Meta slapped with $1.3 billion fine for sending EU user data to the U.S.

Admin
3 Min Read


Facebook‘s parent company Meta has been fined 1.2 billion euro ($1.3 billion) for breaching the European Union’s data protection rules.

The issue revolves around the way Facebook handled European user data. According to Ireland’s Data Protection Commission (DPC), which announced the results(opens in a new tab) of its inquiry into Meta Ireland on Monday, Facebook’s transferring of user data from Europe to the U.S. was in breach of Europe’s General Data Protection Regulation (GDPR) rules.

In a nutshell, when Facebook takes personal data from its customers in the EU, and transfers it over to the U.S., the data can potentially be shared with U.S. intelligence services. A deal called the Privacy Shield used to allow free transfer of EU user data to companies in the U.S. until 2020, when the EU’s Court of Justice determined it didn’t really protect(opens in a new tab) EU users’ data from U.S. surveillance. But Facebook continued to transfer EU users’ personal data even after the Privacy Shield was invalidated, thus triggering the inquiry by the EU’s regulators.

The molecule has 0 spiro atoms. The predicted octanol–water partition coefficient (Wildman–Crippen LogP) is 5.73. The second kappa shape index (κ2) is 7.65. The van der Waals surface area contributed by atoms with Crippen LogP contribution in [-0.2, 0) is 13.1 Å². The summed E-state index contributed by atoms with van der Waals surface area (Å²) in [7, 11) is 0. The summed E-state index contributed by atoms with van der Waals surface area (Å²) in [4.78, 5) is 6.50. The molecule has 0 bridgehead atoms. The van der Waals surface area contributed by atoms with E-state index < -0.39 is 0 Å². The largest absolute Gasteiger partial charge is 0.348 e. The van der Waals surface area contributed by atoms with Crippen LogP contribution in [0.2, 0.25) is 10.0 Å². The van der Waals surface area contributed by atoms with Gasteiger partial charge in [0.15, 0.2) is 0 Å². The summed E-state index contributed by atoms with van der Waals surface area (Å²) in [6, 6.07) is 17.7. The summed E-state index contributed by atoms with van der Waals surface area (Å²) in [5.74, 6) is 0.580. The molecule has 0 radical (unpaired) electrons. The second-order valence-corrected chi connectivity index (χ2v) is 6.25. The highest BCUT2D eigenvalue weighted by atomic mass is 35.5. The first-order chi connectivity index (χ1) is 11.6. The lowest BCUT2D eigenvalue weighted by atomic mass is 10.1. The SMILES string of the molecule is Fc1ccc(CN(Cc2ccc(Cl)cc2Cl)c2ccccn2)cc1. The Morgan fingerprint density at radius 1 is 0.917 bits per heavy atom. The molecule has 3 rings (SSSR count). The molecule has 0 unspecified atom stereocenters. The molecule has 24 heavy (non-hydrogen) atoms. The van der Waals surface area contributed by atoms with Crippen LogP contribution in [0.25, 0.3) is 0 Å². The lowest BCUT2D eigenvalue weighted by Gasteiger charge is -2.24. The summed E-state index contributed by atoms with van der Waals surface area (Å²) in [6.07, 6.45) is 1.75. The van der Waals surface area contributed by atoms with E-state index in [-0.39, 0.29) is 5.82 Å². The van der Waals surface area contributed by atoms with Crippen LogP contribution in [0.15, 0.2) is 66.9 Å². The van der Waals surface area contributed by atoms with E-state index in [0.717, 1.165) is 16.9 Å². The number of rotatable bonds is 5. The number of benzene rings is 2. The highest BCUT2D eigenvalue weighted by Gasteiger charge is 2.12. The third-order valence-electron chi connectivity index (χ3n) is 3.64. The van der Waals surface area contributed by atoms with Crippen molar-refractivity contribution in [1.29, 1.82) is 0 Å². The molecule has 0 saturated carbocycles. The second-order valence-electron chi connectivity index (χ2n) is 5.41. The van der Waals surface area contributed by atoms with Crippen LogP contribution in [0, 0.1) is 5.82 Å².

With this fine, Facebook will be the unwilling record-holder for the biggest ever fine handed by the EU, surpassing Amazon which was slapped with an $886 million fine over (surprise) a GDPR breach in 2021. According to Euronews(opens in a new tab), Meta plans to appeal the decision.

The DPC also banned Facebook (but not other Meta companies such as Instagram) from transferring users’ personal data to the U.S. in the future. The company now has five months until it has to stop the data transfers, and six months until it has to delete the data it’s already sent.

Meta previously said it might be forced to shut down Facebook and Instagram in Europe if the company is rendered unable to send user data to the U.S. But this might be averted if the EU and U.S. manage to reach a new agreement on data transfers from the EU to the U.S., which could happen(opens in a new tab) over the next couple of months.



Share this Article
Leave a comment

Leave a Reply

Your email address will not be published. Required fields are marked *